A version of this article appeared in the Seattle Times.
Tax season is once again upon us. If you've recently remodeled your Seattle home or are thinking about renovating in the future, you may be wondering if there is a way to deduct a remodel as part of the equation. After all, you're looking at a big investment, and it sure would be nice to lower your tax liability to soften the blow. While you can't simply deduct the whole thing, there are deductions you should explore.
Deduct the sales tax you paid on your remodel
This is an easy one and can be a big win for homeowners who remodel, especially on high-dollar major renovations, like kitchens, additions, and whole houses. Seattle's sales tax rate of about 10% is one of the highest in the nation, and it pays to deduct the state and local taxes you paid on your home renovation on your federal tax return. (Look up your local tax rate here.) If you are doing a DIY project, save receipts for materials. If you hire a remodeling company, they are acting as your agent in the eyes of the IRS, so it is as if you made the purchases yourself. Ask your remodeler for a summary of sales taxes they collected on your behalf throughout the year. (At CRD, we automatically send these year-end sales tax summaries to all of our clients.)
One thing to note is that you do not have to pay sales tax in Washington State on services, such as design. That's why at CRD Design Build, we bill our design at an hourly rate and do not collect sales tax.
See also: Is state sales tax paid on home construction or renovations tax deductible? [TurboTax FAQ]
Deduct medically related home improvements
If you are a person with a handicap or disability, or if you have a handicapped family member living in your home, you may be able to claim a significant deduction on your federal taxes for medically necessary home improvements. Here are a few examples from the IRS of items you might be able to deduct:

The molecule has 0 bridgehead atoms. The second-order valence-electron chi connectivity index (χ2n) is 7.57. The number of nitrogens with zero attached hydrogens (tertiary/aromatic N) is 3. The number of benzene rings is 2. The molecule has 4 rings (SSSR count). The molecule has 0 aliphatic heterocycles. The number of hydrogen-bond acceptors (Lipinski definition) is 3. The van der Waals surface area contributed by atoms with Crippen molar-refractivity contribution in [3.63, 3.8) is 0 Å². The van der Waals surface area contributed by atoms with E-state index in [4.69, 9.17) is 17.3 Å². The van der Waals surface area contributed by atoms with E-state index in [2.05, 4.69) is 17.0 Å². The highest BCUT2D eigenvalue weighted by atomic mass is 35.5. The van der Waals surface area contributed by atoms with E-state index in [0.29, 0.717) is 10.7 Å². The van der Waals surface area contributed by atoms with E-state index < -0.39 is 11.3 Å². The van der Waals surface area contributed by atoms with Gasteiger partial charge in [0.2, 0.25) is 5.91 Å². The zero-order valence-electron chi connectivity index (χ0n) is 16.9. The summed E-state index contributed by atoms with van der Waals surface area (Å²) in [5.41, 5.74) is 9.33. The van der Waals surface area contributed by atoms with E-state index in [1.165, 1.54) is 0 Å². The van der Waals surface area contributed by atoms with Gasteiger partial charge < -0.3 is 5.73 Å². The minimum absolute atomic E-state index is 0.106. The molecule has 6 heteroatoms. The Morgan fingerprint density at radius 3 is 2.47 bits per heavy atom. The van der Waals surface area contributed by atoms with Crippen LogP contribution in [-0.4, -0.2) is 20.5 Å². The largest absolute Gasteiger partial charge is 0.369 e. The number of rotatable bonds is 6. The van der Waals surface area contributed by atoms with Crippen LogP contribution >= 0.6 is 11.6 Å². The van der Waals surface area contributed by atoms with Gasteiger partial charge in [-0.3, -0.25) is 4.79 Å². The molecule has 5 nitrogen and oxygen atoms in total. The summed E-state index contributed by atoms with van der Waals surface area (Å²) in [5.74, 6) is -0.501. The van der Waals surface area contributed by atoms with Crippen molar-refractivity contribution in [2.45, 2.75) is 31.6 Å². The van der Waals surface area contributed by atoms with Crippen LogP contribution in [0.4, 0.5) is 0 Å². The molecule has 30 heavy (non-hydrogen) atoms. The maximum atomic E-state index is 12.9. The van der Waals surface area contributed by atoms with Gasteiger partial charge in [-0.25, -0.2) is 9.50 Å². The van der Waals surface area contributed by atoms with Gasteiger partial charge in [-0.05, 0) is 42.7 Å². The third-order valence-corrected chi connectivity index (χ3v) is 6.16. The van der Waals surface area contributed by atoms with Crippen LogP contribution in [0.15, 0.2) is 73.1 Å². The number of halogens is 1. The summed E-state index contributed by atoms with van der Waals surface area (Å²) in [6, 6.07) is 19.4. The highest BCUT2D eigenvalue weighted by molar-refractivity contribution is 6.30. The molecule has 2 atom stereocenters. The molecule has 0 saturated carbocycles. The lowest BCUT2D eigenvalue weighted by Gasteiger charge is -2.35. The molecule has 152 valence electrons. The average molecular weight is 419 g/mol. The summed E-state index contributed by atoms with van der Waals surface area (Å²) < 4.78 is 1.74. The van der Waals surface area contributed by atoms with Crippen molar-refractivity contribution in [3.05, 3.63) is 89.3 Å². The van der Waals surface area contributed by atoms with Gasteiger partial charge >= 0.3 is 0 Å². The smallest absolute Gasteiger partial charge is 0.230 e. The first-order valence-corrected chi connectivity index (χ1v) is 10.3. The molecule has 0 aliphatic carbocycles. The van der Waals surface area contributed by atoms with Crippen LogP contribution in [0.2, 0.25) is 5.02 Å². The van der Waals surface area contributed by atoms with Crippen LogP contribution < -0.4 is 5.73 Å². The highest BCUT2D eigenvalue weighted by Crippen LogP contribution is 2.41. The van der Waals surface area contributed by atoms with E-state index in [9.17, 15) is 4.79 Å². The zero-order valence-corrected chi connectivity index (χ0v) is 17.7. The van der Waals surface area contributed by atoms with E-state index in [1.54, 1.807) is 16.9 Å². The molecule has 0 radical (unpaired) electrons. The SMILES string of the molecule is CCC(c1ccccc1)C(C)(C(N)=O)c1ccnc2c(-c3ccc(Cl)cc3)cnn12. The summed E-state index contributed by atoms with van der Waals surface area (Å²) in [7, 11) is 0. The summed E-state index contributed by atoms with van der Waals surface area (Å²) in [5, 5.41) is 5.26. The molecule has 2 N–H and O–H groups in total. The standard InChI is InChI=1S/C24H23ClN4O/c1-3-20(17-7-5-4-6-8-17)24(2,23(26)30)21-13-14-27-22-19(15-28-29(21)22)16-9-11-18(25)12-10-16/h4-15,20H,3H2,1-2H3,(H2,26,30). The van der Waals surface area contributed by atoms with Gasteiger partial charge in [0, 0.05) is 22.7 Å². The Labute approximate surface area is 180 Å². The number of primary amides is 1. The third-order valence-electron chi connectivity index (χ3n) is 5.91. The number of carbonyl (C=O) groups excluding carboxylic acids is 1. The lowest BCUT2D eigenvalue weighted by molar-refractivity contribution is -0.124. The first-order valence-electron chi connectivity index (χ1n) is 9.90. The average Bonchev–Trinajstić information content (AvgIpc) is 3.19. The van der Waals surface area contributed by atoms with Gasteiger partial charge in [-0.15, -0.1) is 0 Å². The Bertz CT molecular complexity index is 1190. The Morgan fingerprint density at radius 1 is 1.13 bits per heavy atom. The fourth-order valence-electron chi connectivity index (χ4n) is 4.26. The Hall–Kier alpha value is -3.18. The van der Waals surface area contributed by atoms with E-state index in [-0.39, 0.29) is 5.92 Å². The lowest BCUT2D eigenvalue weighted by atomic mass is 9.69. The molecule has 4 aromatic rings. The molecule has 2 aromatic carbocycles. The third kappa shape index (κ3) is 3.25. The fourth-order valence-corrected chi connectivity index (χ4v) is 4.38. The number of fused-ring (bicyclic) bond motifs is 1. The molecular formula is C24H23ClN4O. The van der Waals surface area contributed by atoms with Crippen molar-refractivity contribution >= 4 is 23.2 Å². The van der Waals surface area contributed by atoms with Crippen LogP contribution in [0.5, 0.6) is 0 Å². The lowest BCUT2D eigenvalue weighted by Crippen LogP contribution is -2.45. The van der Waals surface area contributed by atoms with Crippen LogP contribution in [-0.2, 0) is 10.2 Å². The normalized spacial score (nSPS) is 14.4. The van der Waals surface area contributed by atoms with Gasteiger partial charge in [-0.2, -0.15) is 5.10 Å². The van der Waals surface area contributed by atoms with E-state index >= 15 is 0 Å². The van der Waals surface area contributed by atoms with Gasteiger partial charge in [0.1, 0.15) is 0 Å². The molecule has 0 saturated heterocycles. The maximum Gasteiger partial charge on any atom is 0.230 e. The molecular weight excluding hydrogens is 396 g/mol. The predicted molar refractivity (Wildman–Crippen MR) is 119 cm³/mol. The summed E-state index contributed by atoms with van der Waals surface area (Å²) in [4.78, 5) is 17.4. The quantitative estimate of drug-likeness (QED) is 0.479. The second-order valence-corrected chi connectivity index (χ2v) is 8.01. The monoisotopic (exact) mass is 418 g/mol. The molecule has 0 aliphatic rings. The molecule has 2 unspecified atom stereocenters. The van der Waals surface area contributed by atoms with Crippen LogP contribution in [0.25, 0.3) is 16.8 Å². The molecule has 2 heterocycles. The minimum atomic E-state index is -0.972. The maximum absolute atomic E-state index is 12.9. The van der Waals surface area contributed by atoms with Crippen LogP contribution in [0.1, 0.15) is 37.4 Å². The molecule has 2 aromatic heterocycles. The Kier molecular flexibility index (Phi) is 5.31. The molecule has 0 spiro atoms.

- Construction of entrance or exit ramps to the residence
- Widening doorways at entrances or exits to the residence
- Widening or otherwise modifying hallways and interior doorways
- Installing railing, support bars or other modifications to bathrooms
- Lowering or making other modifications to kitchen cabinets and equipment
- Altering the location or otherwise modifying electrical outlets and fixtures
- Installing porch lifts and other forms of lifts (an elevator, however, may also add to the fair market value of the residence and any deduction would have to be decreased to that extent)
- Modifying fire alarms, smoke detectors and other warning systems
- Modifying stairs
- Adding handrails or grab bars whether or not in bathrooms
- Modifying hardware on doors
- Modifying areas in front entrance and exit doorways
- Grading of ground to provide access to the residence
The above items are just a guide, not an inclusive list. Another thing to keep in mind is that the IRS will only let you deduct the portion of a medical renovation that does not increase the value of your home. For example, if your doctor advises you to install a special pool to help alleviate a medical condition, you may not be able to deduct it because it adds value to your property. However, if the pool costs more than the value it adds, you can deduct the difference.
See also: 7 Smart Steps to Bathroom Universal Design
See also: How to claim a medical deduction for home improvements [MoneyWatch]
Deduct interest paid on a home renovation loan or line of credit
The mortgage interest deduction is one of the most popular itemized deductions Americans take. It allows homeoweners not only to deduct the interest they pay on the mortgage of their primary and second homes, but it allows the deduction of interest on loans secured by your residences, meaning home renovation loans and HELOCs.